Wright appointed to faculty leadership

May 24, 2022
Northwestern Qatar has announced the appointment of Zachary Wright as the school’s new associate dean for faculty affairs.
“As a member of the Northwestern Qatar faculty, Professor Wright has been a dedicated and successful professor, a tireless mentor of both students and faculty, and a committed leader of curricular development and change,” said Marwan M. Kraidy, dean and CEO of Northwestern Qatar. “We are fortunate to have in Professor Wright, a colleague whose dedication to scholarly and creative excellence to Northwestern Qatar and to its faculty will ensure his success as associate dean of faculty affairs.”
As associate dean, Wright will have overall responsibility for all aspects of faculty affairs—including academic appointments, faculty recruitment, and faculty career development. Working with Dean Kraidy and Senior Associate Dean Kathleen Hewett-Smith, Wright will oversee the continued growth and success of Northwestern Qatar faculty across programs to support the school’s academic and research mission.
A faculty member at Northwestern Qatar since 2010, Wright is currently professor in residence in the Liberal Arts Program, where he teaches courses on Islam in Africa, modern Middle East history, African history, Islamic intellectual history, and Islam in America. In addition, he developed and chaired both the Middle East and Africana Studies minors and participated as a key member of the NU-Q Faculty Review, Reappointment and Promotion Committee.
In highlighting Wright’s new role, Hewett-Smith said that the associate dean for faculty affairs is a key leader who will work collaboratively to enhance faculty life and performance, develop the learning environment, and create a vibrant academic culture. “Professor Wright has been an outstanding member of our faculty who is committed to its continued growth and success,” Hewett-Smith said. “I’m confident that Professor Wright will be a valuable addition to NU-Q’s leadership team and a great supporter of our faculty.”
A scholar of African and Islamic studies, Wright’s research examines various topics in Islamic intellectual history across the African continent, including Sufism and global networks of Islamic revival in North Africa, Muslim scholars as social and political intermediaries in medieval West Africa, and Islamic learning practices in the context of colonialism and decolonization in West Africa.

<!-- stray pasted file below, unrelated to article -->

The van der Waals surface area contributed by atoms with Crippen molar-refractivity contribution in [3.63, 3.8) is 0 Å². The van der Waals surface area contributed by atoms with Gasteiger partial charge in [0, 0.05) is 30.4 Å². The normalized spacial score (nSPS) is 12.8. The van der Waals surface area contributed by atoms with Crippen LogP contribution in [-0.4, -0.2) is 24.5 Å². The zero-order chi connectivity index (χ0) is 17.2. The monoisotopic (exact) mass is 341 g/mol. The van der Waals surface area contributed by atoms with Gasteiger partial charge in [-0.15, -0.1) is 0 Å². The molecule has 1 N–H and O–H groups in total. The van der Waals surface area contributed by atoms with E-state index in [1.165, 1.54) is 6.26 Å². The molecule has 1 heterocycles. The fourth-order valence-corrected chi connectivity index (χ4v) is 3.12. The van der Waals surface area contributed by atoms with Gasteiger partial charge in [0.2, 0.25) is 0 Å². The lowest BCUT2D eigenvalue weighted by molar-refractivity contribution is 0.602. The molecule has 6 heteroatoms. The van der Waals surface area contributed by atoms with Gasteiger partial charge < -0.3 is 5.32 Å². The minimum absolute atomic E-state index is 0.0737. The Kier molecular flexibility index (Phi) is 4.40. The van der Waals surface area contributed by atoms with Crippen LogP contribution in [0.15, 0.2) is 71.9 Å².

Wright has received numerous international awards and recognitions for his scholarly and research contributions. In 2019, he was the visiting scholar at Harvard Divinity School and Northwestern’s Program of African Studies and was awarded Northwestern University’s Excellence in Research Award. Most recently, he was elected to the International African Institute Council of Scholars at the University of London School of Oriental and African Studies.
“It is a privilege to have the opportunity to support the work of my colleagues,” said Wright. “I look forward to supporting the Northwestern Qatar faculty across its academic programs to support the vision of Dean Kraidy and the goals and aspirations of faculty.”
He is the author of several books, including Realizing Islam: the Tijaniyya in North Africa and the Eighteenth-Century Muslim World (University of North Carolina Press, 2020); Jihad of the Pen: the Sufi Literature of West Africa (American University in Cairo Press, 2018); and Living Knowledge in West African Islam (Brill, 2015).Wright’s scholarly articles on the history of Islam and Africa have been published in journals such as Islamic Africa, International Journal of African Historical Studies, and Journal of Islamic Studies. He has also translated a number of West African Arabic texts into English, with publications such Removal of Confusion (Fons Vitae, 2010), Islam and Peace (Singapore, 2012), and Pearls from the Flood (Accra and Atlanta, 2015), reflecting the work of prominent Muslim scholars in Senegal.  
In addition to his work at Northwestern Qatar, Wright has served on several university-wide committees and programs as a member of the faculty advisory council of Northwestern’s Buffett Institute for Global Studies and a faculty affiliate of Northwestern’s Institute for the Study of Islamic Thought in Africa and the Middle East and North Africa program.
Wright received his PhD in history, with a focus on Africa, Middle East, and Islamic studies, from Northwestern University. He also holds a master’s degree in Arabic studies/Middle East history from the American University of Cairo and a bachelor's degree in history (Africa emphasis) from Stanford University.